No technical implications in EgyptAir jet before taking off, says Sources


Cairo, Egypt. The EgyptAir jet that disappeared last week did not show any technical implications before taking off from Paris, sources within the Egyptian investigation committee said late on Tuesday.

The sources said the plane did not make contact with Egyptian air traffic control, but Egyptian air traffic controllers were able to see it on radar on a border area between Egyptian and Greek airspace known as KUMBI, 260 nautical miles from Cairo.

Speaking on condition of anonymity, the sources said the plane disappeared without veering off radar screens after less than a minute of it entering Egyptian airspace. Air traffic controllers from Greece and Egypt have given differing accounts of the plane’s final moments.

Egypt’s state-owned newspaper Al-Ahram reported on Tuesday that the plane had shown no technical problems before taking off, citing an Aircraft Technical Log signed by its pilot before takeoff.

Al-Ahram published a scan of the technical log on its website. The paper said EgyptAir flight 804 transmitted 11 “electronic messages” starting at 2109 GMT on May 18, about 3 1/2 hours before disappearing from radar screens with 66 passengers and crew on board.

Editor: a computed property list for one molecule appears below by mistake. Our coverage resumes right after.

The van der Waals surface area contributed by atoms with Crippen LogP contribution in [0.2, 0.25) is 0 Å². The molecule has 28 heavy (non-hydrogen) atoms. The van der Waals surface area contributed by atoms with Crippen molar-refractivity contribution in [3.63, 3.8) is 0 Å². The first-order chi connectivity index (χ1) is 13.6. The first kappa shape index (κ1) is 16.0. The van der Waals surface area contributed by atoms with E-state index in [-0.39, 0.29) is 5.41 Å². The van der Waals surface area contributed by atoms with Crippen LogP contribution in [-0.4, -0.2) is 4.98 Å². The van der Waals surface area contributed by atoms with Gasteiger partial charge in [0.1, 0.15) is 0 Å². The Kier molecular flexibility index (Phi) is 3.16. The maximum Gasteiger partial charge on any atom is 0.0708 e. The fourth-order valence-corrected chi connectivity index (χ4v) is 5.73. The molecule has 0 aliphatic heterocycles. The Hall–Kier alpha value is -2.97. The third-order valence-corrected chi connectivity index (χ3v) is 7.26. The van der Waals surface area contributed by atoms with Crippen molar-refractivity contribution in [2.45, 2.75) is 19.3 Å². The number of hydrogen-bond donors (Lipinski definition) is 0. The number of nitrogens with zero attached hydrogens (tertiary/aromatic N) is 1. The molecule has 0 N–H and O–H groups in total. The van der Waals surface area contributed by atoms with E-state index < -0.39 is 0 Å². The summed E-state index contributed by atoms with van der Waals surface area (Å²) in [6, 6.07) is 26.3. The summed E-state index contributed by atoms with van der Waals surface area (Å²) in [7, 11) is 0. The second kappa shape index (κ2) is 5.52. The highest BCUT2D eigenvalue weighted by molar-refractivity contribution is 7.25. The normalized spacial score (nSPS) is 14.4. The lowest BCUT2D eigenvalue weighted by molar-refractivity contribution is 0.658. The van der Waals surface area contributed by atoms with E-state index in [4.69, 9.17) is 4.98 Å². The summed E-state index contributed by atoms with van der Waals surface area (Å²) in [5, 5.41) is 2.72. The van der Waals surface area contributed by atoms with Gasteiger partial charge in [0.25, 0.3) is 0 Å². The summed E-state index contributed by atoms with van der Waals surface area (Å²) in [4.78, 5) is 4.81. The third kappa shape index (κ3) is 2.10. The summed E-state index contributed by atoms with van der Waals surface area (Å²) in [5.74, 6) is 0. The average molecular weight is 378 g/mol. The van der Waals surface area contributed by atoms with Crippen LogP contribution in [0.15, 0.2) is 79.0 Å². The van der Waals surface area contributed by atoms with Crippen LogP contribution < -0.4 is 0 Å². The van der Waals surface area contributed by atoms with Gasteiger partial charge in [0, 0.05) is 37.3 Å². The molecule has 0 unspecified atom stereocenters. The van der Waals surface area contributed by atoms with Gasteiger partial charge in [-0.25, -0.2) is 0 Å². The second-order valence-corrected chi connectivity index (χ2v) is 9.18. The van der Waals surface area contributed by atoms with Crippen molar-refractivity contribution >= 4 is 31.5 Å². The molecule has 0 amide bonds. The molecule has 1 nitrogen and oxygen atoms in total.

The first two messages indicated the engines were functional. The third message came at 0026 GMT on May 19 and showed a rise in the temperature of the co-pilot’s window. The plane kept transmitting messages for the next three minutes before vanishing, Al-Ahram said.

Earlier on Tuesday, the head of Egypt’s forensics authority dismissed as precipitate a suggestion that the small size of the body parts recovered since the Airbus 320 jet crashed indicated there had been an explosion on board. The Egyptian forensics officials collected 23 bags of body parts and no larger than the palm of the hand.

But Hisham Abdelhamid, head of Egypt’s forensics authority, said this assessment was “mere assumptions” and that it was too early to draw conclusions.

Investigators are looking for clues in the human remains and debris recovered from the Mediterranean Sea. The plane and its black box recorders, which could explain what brought down the Paris-to-Cairo flight as it entered Egyptian air space, have not been located.

At least two other sources with direct knowledge of the investigation also said it would be premature to say what caused the plane to plunge into the sea.

All we know is it disappeared suddenly without making a distress call,” one of them said, adding that only by analysing the black boxes or a large amount of debris could authorities begin to form a clearer picture.